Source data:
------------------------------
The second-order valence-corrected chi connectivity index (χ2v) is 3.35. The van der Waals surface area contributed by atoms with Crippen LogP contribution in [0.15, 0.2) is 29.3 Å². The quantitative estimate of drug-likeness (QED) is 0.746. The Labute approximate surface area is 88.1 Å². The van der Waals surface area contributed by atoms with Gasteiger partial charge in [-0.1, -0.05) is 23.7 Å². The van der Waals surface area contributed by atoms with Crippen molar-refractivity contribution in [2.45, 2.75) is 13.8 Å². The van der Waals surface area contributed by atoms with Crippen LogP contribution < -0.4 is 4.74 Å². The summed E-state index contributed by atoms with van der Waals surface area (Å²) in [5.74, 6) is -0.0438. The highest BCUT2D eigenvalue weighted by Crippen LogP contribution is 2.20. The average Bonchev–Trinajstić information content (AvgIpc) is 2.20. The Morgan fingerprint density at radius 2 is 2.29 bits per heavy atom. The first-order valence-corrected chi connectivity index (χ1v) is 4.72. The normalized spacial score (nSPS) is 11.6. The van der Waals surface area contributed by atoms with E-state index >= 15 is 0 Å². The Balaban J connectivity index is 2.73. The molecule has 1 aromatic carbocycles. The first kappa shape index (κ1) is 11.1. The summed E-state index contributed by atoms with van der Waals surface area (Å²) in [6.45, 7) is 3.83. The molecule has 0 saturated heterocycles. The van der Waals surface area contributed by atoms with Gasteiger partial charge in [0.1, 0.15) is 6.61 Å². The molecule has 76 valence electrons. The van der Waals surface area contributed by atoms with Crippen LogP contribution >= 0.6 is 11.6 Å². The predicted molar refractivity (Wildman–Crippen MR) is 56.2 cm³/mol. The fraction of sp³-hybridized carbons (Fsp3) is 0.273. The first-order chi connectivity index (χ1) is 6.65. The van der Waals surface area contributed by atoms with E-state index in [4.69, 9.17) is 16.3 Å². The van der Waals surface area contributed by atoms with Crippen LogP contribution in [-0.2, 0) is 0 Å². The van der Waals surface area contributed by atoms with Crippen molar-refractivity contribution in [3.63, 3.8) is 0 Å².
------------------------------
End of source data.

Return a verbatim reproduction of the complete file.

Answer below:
The second-order valence-corrected chi connectivity index (χ2v) is 3.35. The van der Waals surface area contributed by atoms with Crippen LogP contribution in [0.15, 0.2) is 29.3 Å². The quantitative estimate of drug-likeness (QED) is 0.746. The Labute approximate surface area is 88.1 Å². The van der Waals surface area contributed by atoms with Gasteiger partial charge in [-0.1, -0.05) is 23.7 Å². The van der Waals surface area contributed by atoms with Crippen molar-refractivity contribution in [2.45, 2.75) is 13.8 Å². The van der Waals surface area contributed by atoms with Crippen LogP contribution < -0.4 is 4.74 Å². The summed E-state index contributed by atoms with van der Waals surface area (Å²) in [5.74, 6) is -0.0438. The highest BCUT2D eigenvalue weighted by Crippen LogP contribution is 2.20. The average Bonchev–Trinajstić information content (AvgIpc) is 2.20. The Morgan fingerprint density at radius 2 is 2.29 bits per heavy atom. The first-order valence-corrected chi connectivity index (χ1v) is 4.72. The normalized spacial score (nSPS) is 11.6. The van der Waals surface area contributed by atoms with E-state index >= 15 is 0 Å². The Balaban J connectivity index is 2.73. The molecule has 1 aromatic carbocycles. The first kappa shape index (κ1) is 11.1. The summed E-state index contributed by atoms with van der Waals surface area (Å²) in [6.45, 7) is 3.83. The molecule has 0 saturated heterocycles. The van der Waals surface area contributed by atoms with Gasteiger partial charge in [0.1, 0.15) is 6.61 Å². The molecule has 76 valence electrons. The van der Waals surface area contributed by atoms with Crippen LogP contribution >= 0.6 is 11.6 Å². The predicted molar refractivity (Wildman–Crippen MR) is 56.2 cm³/mol. The fraction of sp³-hybridized carbons (Fsp3) is 0.273. The first-order chi connectivity index (χ1) is 6.65. The van der Waals surface area contributed by atoms with E-state index in [4.69, 9.17) is 16.3 Å². The van der Waals surface area contributed by atoms with Crippen LogP contribution in [-0.2, 0) is 0 Å². The van der Waals surface area contributed by atoms with Crippen molar-refractivity contribution in [3.63, 3.8) is 0 Å².